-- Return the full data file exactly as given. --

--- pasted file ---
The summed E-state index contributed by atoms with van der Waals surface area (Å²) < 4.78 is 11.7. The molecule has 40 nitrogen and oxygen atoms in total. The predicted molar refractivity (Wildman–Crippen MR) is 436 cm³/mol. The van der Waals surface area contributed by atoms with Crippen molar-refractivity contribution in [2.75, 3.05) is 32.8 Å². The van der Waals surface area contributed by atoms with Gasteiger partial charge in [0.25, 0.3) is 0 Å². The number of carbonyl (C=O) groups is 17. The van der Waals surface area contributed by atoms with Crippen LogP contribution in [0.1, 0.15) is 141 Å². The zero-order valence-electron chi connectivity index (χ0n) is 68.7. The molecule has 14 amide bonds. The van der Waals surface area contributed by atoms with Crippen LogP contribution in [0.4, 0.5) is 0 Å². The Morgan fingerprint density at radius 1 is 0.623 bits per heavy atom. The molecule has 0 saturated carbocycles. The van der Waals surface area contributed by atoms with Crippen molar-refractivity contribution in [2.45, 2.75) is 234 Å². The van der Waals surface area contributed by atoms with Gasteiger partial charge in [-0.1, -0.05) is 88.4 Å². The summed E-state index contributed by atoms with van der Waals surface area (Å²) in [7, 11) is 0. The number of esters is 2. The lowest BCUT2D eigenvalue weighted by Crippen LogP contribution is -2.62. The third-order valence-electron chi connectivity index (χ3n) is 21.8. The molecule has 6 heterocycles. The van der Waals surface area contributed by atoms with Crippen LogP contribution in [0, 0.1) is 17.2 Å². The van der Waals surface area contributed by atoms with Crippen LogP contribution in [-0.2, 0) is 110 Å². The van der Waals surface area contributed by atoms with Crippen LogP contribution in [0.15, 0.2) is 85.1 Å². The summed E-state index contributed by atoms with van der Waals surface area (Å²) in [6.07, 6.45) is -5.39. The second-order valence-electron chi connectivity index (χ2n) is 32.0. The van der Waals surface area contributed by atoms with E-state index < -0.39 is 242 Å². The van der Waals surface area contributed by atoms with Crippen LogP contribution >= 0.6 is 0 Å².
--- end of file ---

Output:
The summed E-state index contributed by atoms with van der Waals surface area (Å²) < 4.78 is 11.7. The molecule has 40 nitrogen and oxygen atoms in total. The predicted molar refractivity (Wildman–Crippen MR) is 436 cm³/mol. The van der Waals surface area contributed by atoms with Crippen molar-refractivity contribution in [2.75, 3.05) is 32.8 Å². The van der Waals surface area contributed by atoms with Gasteiger partial charge in [0.25, 0.3) is 0 Å². The number of carbonyl (C=O) groups is 17. The van der Waals surface area contributed by atoms with Crippen LogP contribution in [0.1, 0.15) is 141 Å². The zero-order valence-electron chi connectivity index (χ0n) is 68.7. The molecule has 14 amide bonds. The van der Waals surface area contributed by atoms with Crippen LogP contribution in [0.4, 0.5) is 0 Å². The Morgan fingerprint density at radius 1 is 0.623 bits per heavy atom. The molecule has 0 saturated carbocycles. The van der Waals surface area contributed by atoms with Crippen molar-refractivity contribution in [2.45, 2.75) is 234 Å². The van der Waals surface area contributed by atoms with Gasteiger partial charge in [-0.1, -0.05) is 88.4 Å². The summed E-state index contributed by atoms with van der Waals surface area (Å²) in [7, 11) is 0. The number of esters is 2. The lowest BCUT2D eigenvalue weighted by Crippen LogP contribution is -2.62. The third-order valence-electron chi connectivity index (χ3n) is 21.8. The molecule has 6 heterocycles. The van der Waals surface area contributed by atoms with Crippen LogP contribution in [0, 0.1) is 17.2 Å². The van der Waals surface area contributed by atoms with Crippen LogP contribution in [-0.2, 0) is 110 Å². The van der Waals surface area contributed by atoms with Crippen LogP contribution in [0.15, 0.2) is 85.1 Å². The summed E-state index contributed by atoms with van der Waals surface area (Å²) in [6.07, 6.45) is -5.39. The second-order valence-electron chi connectivity index (χ2n) is 32.0. The van der Waals surface area contributed by atoms with E-state index < -0.39 is 242 Å². The van der Waals surface area contributed by atoms with Crippen LogP contribution >= 0.6 is 0 Å².